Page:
Saturday, August 24, 2013


A friend of mine and I have been experimenting with dying our own paper using different plants, fruits and vegetables.  We were inspired by Laura Ryan's article "Boiled Books" in the Summer 2013 edition of Pages by Cloth Paper Scissors.  In the article Laura explains how she uses different plant materials, sandwiched between sheets of watercolor paper and boiled in a bath of water and vinegar to release the magnificent colors and patterns of the organic material.  

So...with my scouts looking out for different flowers that were thought to release eye catching colors, I started collecting and preserving flowers in my refrigerator until I had enough variation to start the process.  You can freeze the plants too.

Listed below are the plant materials that I used to make the papers pictured but you are not limited to those....there is a whole world of possibilities out there. Experiment!

Ferns - mostly provide pattern
Bushes with leaves - mostly provide pattern
Yellow onion skin - provides mustard and brown colors
Purple onion skin  - provides grey and purple color.
Sliced  red beets -  provides beet red color
marigold flowers - provides orange, mustard and rust colors
Whole blueberries - provides deep blue color
Purple queen plant _ provides delicate purple color and great pattern
Dried crasins - provided only pattern...interesting
Dried Cinnamon - provided a deep rust color
Dried mustard - provided a yellow orange color
Tea and coffee grounds - provided a tea stain look... some speckles.
Sliced strawberries - provided light pink color but the seeds made a great pattern.
(Note: My friend used dried eucalyptus and the dye from the plant added a beautiful turquoise color.  Consider dried flowers that you might already have as they can often give off rich colors.)

This is the process:

You will need the following material in addition to the plant materials:

  • Sheets of 140 lb watercolor paper  (I used Strathmore 300 but my friend used Printmaking paper and the more expensive Arches paper and the colors were much more vivid and the patterns more distinct. The author recommended 100% cotton rag.  I discovered that the paper does make a difference.  Next time I will use Canson 100 which is 100% cotton.)
  • A large stew pot. 
  • Heavy cardboard, matte board, or plywood cut to the size of your paper but not so large where it will not lay flat in the stew pot.  (I used two hot pads that were metal on one side and paper on the other.  I found them at a discount store for $1.00 each.)
  • Rubber bands, string or clamps to hold the cover tightly to the papers.
  • 1 cup white vinegar. 
  • Tongs, cookie sheet and newspaper.
  • Something to weight the paper stack in the water (a brick or heavy object).  It needs to be completely submerged.

1. Cut or tear (gives a nice deckled edge) the watercolor paper to size.  I made several paper sheets and folded them in half.  Position the vegetation between the fold.  Both sides between the fold will be dyed but the back side will not.  (If you wish, you could fold the paper into an accordion and place the vegetation between all folds, front and back, so it will dye both sides of the paper. Don't forget the top and bottom of the stack.)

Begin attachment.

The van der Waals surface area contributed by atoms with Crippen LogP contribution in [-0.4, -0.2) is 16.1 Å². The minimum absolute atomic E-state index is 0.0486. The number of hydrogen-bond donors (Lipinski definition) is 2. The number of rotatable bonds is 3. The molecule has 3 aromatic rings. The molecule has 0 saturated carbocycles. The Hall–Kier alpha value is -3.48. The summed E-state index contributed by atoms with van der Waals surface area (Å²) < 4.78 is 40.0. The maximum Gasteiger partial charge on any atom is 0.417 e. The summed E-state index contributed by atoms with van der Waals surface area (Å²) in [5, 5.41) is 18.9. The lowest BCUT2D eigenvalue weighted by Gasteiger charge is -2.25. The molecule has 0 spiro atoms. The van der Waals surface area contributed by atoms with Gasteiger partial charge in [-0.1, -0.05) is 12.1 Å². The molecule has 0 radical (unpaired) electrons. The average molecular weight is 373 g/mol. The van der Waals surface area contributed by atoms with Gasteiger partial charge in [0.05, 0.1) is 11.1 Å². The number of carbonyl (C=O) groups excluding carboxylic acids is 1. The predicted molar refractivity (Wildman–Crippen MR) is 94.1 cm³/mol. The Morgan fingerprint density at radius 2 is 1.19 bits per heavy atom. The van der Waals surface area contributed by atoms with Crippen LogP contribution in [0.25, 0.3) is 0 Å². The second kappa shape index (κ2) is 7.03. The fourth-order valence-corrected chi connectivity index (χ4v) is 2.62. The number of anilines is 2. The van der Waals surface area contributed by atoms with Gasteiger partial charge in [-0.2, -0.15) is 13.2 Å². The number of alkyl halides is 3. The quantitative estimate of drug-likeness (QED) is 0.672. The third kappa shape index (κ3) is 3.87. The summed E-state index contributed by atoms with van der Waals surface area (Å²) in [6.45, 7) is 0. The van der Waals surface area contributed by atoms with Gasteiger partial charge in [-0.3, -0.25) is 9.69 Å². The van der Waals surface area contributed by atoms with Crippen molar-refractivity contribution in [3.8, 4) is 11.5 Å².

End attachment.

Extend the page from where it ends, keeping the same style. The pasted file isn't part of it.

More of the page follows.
2. Place the flowers, branches, fruits and vegetables on one side of the paper.  Fold over to enclose the vegetation inside the fold.

3. Stack the papers with the vegetation between the folds and place the cardboard or cover material on the top and bottom of the stack.  (Squish it down.) Secure with clamps, rubber bands or string.

4. Fill a stew pot with water and 1 cup of white vinegar. Completely submerge the stacked paper in the water and use a brick or heavy object to weight it. Bring the water to a full boil and then reduce to simmer and cook for 1 1/2 hours.

Note:  If you want a darker result, you can add coffee, tea, or additional plants to the water.

5. When finished cooking, use tongs to carefully remove the paper from the water and set it on a cookie sheet lined with newspaper.  Careful....don't burn yourself or get any of the juice on a light colored formica counter could stain.

6.  Allow it to drain overnight.

7.  Very carefully, unwrap the papers and remove the large pieces of vegetation. The paper is very fragile when wet and you may need to allow the paper to dry completely.  Once dry, use a soft brush to remove the remainder of the vegetation and if necessary, the pages can be ironed to flatten.

Don't forget scraps to make mini books.
Well...that's it for now.  Let me know if you try this process and your results.  I would love to know what you use for certain colors and how you use the dyed paper.



  1. What a beautiful, delicate result. I'm going to try some turmeric powder and cochineal along with some coffee grinds. Do you know the name of the eucalyptus, by any chance? I love the sound of turquoise and we have so many eucalypt in Australia each producing different colours. Thanks

    1. Thank you Leanda! My friend used the store bought eucalyptus which I am sure was dyed turquoise but I would give the natural a try and see what happens. Another suggestion is to pound (with a hammer between two sheets of paper) the eucalyptus to extract some of the juice in order to get an indication of the color that boiling will make. Good luck!